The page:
Physical therapy management of persistent pain can be difficult. Outcomes are often worse in this patient population. It can be challenging to select the most effective interventions. In many instances, traditional physical therapy interventions may have limited efficacy.

Participants will learn how pain classifications can be a valuable tool linking appropriate treatment to the patient. Participants will learn sensory discrimination training and graded motor imagery techniques. Other graded activity techniques will be discussed as well.

Participants will learn and practice strategies to transition this knowledge into clinical practice. Discussion and lab will be utilized along with lecture learning formats. A collaborative case study format will be used to tie concepts together at the end of the course.

Course Objectives

Upon completion of the course, participants should be able to:

  1. Discriminate between different pain classifications to best guide physical therapy management of persistent pain.
  2. Recognize the research on exercise, graded motor imagery, and sensory discrimination training.
  3. Perform sensory discrimination training techniques in an evidence-based manner.
  4. Perform graded motor imagery techniques in an evidence-based manner.
  5. Create graded exercise progressions that can be individualized for the patient.
  6. Categorize patients into appropriate pain classifications for sample case scenarios.
  7. Implement discussed interventions for sample case scenarios.

Schedule

  • 8:00-9:00 am Lecture and Discussion: Pain Mechanism Based Classification
  • 9:00-10:00 am           Lecture: Exercise and Physical Activity as Intervention for Persistent Pain
  • 10:00-10:15 am         BREAK
  • 10:15 am-12:15 pm    Lab: Graded Motor Imagery and Sensory Discrimination Testing
  • 12:15-1:15 pm           LUNCH (on your own)
  • 1:15-2:15 pm             Lecture and Lab: Graded Activity
  • 2:15-3:15 pm             Discussion and Lab: Case Studies

 

EACH REGISTRANT WILL RECEIVE A CERTIFICATE FOR 6 CONTACT HOURS


About the Speakers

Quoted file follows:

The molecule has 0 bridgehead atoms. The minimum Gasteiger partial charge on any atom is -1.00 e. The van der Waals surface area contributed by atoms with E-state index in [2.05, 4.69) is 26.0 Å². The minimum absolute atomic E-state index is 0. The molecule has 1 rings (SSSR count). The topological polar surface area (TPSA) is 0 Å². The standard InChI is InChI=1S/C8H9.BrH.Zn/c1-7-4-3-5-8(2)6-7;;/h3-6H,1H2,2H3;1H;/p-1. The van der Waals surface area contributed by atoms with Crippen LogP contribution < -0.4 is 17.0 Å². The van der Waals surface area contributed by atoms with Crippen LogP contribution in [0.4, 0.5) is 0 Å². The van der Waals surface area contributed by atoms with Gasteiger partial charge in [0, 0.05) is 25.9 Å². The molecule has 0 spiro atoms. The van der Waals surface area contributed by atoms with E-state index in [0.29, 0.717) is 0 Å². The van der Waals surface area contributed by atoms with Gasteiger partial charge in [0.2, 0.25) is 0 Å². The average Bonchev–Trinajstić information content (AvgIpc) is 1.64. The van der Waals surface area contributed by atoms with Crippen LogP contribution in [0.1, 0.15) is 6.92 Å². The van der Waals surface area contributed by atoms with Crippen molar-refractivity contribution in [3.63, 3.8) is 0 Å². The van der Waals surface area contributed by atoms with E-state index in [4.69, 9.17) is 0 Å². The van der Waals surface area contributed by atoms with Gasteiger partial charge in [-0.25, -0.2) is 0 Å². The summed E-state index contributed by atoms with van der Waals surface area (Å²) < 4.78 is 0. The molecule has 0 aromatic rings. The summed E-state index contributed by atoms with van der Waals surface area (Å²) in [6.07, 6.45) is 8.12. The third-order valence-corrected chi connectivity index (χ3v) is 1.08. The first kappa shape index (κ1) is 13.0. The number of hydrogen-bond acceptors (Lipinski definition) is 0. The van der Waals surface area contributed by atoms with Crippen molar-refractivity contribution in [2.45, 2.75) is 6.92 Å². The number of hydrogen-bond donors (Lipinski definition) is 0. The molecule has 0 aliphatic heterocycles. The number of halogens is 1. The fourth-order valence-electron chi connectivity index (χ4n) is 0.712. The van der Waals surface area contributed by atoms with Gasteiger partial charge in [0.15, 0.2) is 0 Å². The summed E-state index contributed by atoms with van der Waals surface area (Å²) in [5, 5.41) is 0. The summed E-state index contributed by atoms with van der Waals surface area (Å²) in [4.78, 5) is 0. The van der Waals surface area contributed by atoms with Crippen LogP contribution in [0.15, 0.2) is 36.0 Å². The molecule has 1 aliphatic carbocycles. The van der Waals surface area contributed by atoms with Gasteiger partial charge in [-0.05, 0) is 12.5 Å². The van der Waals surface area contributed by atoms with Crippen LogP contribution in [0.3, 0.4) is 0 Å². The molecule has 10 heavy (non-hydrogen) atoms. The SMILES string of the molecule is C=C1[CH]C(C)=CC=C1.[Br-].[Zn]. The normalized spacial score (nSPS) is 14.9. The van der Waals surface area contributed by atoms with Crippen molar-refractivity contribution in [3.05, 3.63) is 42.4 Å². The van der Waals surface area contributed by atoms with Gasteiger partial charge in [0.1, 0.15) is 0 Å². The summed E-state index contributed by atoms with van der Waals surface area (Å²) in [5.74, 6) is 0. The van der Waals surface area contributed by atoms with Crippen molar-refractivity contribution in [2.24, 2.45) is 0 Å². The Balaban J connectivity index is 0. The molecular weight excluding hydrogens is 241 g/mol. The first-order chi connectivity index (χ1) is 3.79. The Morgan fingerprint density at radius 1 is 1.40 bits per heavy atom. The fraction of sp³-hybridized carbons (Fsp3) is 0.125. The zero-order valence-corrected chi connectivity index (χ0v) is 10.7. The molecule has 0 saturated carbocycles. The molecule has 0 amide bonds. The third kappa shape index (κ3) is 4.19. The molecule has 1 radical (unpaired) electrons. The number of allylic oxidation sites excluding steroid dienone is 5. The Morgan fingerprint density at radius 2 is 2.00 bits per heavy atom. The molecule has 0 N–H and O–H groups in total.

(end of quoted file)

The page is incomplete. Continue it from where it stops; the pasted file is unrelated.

Janet Delong PT, DPT, MSW, MHS is a Doctor of Physical Therapy, a Licensed Social Worker and a Nationally Board-Certified Health and Wellness Coach. She is a Training Specialist and Research Associate for Prevention Insights at Indiana University, owner of Delong Wellness, LLC, and teaches Health and Wellness coaching for IU and Ivy Tech. Janet has a passion for working with persons who manage chronic pain, who have experienced trauma, who have issues around mental health and substance use and/or who are oppressed in some way. In addition to a diverse background in physical therapy patient and mental health client care, she provides education on Motivational Interviewing and other counseling/communication tools, chronic pain and wellness, and is interested in prevention on both an individual and a societal level. Janet is a member of the Motivational Interviewing Network of Trainers and the American Physical Therapy Association.

Steven Kinney, PT, DPT, Board-Certified Clinical Specialist Orthopaedic Physical Therapy, earned his Doctor of Physical Therapy degree from Columbia University in 2011. He is a Certified Strength and Conditioning Specialist (CSCS) and achieved certification as an Integrated Manual Therapist (CIMT) with Great Lakes Seminars. In addition, he completed extensive training in Neuro-Developmental Treatment, becoming certified under Recovering Function. He is a member of the American Physical Therapy Association and the American Academy of Orthopedic Manual Physical Therapists. He is a member of the American Physical Therapy Association’s Orthopaedic and Geriatric Sections. He is an orthopaedic certified specialist and currently pursuing a fellowship in orthopedic manual physical therapy at Regis University.

Steven Kinney has practiced in outpatient, subacute rehab, inpatient rehab, and acute care hospital settings with diverse patient populations. He is currently working at Indiana University Health in Bloomington, IN. He has been involved in the continuing education and training of physical therapists and other healthcare professionals. He has also volunteered as a physical therapist locally and abroad.